"Right."

"Well," said Hayes, "what the heck are we waiting for?"

Thatís when the rush began.

Everyone broke from the group, intent upon pursuing the treasure of Cougar Butte in his own way. What each one of them had in common was gold fever. It was in the throb of their hearts, the ecstatic thoughts of their minds, and the spirited flight of their feet. Gold. Gold!! GOLD!!!

Cooler heads tried to prevail. Dick Parks, the townís only lawyer, and Simon Weiss, the grocer and mayor, tried to reason with the men. Vic Sheffield informed his ranch hands that anyone who left the range to join the rush would never work for him again, but most of them left anyway. Margie Hayes and other women argued vehemently against wasting time and money digging up Cougar Butte, but to no avail. No one could stop the stampede, especially with Pearson the dry goods merchant whipping it up until the last of his hardware and mining supplies had been cleared from the shelves.

By early afternoon the bustle had moved from the town to the butte itself. Men, horses, and wagons covered the entire east face of the hill, which boiled with energy and passion. Holes, too, began to cover the butte. The human dynamos would tackle one area, vehemently shoveling out a promising spot, and moments later rush to another spot and begin digging there with equal gusto. When the sun began to sink in the west, and the few clouds there burned red, the men redoubled their efforts, fearing that if they did not discover the gold by dark, they would never discover it at all. Darkness came. And still they dug. The zeal and heat of their almost desperate search diminished only slightly. Most of them remained on the butte all night, some building a fire and pitching a camp, some keeping warm by sheer fervor as they continued to dig.

Their exertions continued when the sun reappeared. The thrill had diminished, but not the intoxication. There was less exploration, more steady purpose in their hole-making, at least until one oíclock.

That was when the men from Turnbull began to arrive. They came with picks and shovels and the same seething hunger that yesterday had animated the searchers from Creekbank. The Creekbank men noted the arrival with dismay and hot rage.

"Itís our butte!" protested Caleb Hayes. "Theyíve no right to come over and dig up our butte!"

But they had every right; it was public land.

The Creekbank men cussed fiercely and spoke encouraging words to one another and thereby grimly fortified their resolution and determination, and set anew to digging. The newcomers, tingling with anticipation and rabid with lust for the shiny metal, brought a vigor that was as fresh as it was hot. They quickly became angry upon discovering that the choicest spots were already gone. A few fights erupted. But most of the men were too occupied with exploring the spots available to worry much about the spots they had been denied.

During the next several days more people arrived. Soon the butte was completely covered with the diggers, the wagons, the horses, and of course the holes. Men, and a few women too, came from great distances to try their hand at unearthing the gold. Gradually the heaving, sweltering, almost panic-driven energy of the first two days gave way to a steady plodding industry.

"Say, I think Iíve found something," said Hayes on the eighth day.

Taylor walked over and looked. "Itís yellow, but it ainít gold."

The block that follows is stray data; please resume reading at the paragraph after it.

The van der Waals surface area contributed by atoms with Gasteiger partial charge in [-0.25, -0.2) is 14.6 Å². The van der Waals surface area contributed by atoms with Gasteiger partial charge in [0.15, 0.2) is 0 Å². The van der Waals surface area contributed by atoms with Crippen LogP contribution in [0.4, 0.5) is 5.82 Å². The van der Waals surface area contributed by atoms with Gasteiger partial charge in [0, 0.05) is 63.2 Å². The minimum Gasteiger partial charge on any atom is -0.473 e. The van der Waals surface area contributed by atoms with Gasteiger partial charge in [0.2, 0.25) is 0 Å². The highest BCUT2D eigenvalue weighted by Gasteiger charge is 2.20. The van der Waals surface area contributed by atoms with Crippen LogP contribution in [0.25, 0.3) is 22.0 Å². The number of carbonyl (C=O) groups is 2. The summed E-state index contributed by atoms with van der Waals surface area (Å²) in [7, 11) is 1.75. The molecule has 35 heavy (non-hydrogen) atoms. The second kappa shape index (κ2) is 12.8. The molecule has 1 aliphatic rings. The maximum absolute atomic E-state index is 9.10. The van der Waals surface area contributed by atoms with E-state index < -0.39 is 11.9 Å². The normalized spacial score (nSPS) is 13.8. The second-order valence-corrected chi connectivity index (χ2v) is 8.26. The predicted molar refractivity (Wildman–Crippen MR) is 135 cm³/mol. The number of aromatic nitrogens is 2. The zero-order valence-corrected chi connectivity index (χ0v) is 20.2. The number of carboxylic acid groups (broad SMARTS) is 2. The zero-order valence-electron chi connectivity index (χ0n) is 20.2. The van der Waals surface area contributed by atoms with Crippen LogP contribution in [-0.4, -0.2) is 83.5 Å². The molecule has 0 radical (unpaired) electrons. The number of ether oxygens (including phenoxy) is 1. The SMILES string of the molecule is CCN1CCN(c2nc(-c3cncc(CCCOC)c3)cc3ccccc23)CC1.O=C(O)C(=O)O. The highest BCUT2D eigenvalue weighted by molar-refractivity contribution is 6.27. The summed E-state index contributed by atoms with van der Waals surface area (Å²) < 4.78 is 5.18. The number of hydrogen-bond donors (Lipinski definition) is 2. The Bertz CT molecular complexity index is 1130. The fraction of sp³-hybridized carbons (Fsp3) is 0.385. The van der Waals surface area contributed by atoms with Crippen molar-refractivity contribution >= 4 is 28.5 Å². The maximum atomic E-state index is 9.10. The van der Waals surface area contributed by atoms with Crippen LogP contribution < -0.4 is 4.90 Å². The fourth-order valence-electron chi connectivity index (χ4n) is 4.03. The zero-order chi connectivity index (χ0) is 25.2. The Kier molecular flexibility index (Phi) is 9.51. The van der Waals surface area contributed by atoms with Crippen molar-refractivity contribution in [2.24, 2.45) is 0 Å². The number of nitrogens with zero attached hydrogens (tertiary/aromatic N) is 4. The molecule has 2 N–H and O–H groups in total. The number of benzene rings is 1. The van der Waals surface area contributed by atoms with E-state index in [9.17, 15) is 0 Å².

"I think it is."

"It ainít." He turned and looked down the face of the butte at the teeming throng of humanity, at the disheveled earth, at the debris and fires and holes. "I donít think thereís a sliver of gold anywhere on this butte."

"Selby thinks there is."

"Does he? I ainít so sure. He hasnít returned. Maybe he was just stretching his legs."

"He wasnít. And Iím darned glad he hasnít come back because I think Iíve found the gold he was after."

Selby did return.

He entered Creekbank ten days after his first visit, arriving as before on an afternoon stagecoach, but this time from the opposite direction. He found everything different except the dull wooden and stone buildings. The few men and women who walked down the sidewalks did not loiter, and no one loafed on the outside chairs. The weather had also changed. The warmth and brightness were gone, replaced by a mute chill and a solid layer of cloud that hung low like a dark gray shroud over the town.

When the passengers disembarked, Will Selby alone did not go inside the station to partake of the lunch whose inviting aroma had drifted out to the coach. Instead, he started walking slowly down the sidewalk. The chill penetrated his coat and made him uncomfortable. He nodded politely without speaking to the people he encountered.

"Hello, Mr. Selby."

Selby stopped and turned to face the man who had spoken to him. The man appeared to be in his mid-thirties, had a thin build and a weak little brown mustache, and wore a dark green shirt, brown coat, brown bowler, brown pants, and mud-encrusted boots. For a moment Selby studied the narrow face and the grey eyes, but he did not recognize the man.

"Iím sorry," he said. "Do we know each other?"

"Oh, no sir, Mr. Selby. But I certainly know who you are. Yessir, I certainly do."

One of those, thought Selby with annoyance. Would this one ask for information or for money? Possibly he would simply want to gush out words of praise. Selby had encountered people of this sort ever since he made his first million, but he had never become accustomed to them. They disgusted him.

"My name," said the man, "is Caleb Hayes."

"Pleased to meet you, Mr. Hayes," said Selby without even trying to sound sincere. "If youíll excuse me, I wanted to stretch my legs for a few minutes before our journey resumes."

"Of course. Allow me to accompany you."